A 2000 survey by the American Chemistry Council (ACC) found that fewer than half of Americans had a positive opinion of the miracle material; 25 percent “strongly believed” that plastic’s environmental negatives outweighed its benefits. The industry claims the ratings have improved, though it declines to release new data.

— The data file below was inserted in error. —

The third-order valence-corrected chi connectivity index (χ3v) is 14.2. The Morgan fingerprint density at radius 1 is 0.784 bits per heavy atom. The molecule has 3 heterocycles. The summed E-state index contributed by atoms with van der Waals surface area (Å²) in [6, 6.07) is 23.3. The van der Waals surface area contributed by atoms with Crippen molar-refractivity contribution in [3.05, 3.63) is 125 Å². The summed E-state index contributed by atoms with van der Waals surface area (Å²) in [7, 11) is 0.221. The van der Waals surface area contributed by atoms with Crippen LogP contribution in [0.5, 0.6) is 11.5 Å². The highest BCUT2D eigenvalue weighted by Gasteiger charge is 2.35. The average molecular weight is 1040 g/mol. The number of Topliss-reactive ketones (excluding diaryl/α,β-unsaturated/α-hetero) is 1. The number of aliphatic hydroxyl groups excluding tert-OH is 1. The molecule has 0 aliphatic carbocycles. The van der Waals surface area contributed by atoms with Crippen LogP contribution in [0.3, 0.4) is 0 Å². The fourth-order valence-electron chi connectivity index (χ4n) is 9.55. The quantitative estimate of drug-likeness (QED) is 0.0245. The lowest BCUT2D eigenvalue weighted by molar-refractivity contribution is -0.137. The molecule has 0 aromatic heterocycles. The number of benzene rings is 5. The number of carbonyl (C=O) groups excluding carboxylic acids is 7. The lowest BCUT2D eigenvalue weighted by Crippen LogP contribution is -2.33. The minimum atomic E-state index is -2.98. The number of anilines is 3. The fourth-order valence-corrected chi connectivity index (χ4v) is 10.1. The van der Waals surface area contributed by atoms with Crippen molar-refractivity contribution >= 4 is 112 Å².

Even loyalists admit that plastic has an image problem. When I asked Robert Krebs, spokesman for the ACC, for ways in which plastic has benefited the environment, he sent me a digital dump of documents and studies—everything from an EPA review asserting the superiority of plastic grocery bags over paper (they take less energy to produce and transport, and consume fewer resources) to a report on the fuel savings from plastic car parts. But Krebs sounded glum when he contemplated plastic’s pariah reputation. “Fifty percent popularity puts you down there with the trial lawyers,” he said with a tired sigh. For a popular material, plastic is remarkably unpopular.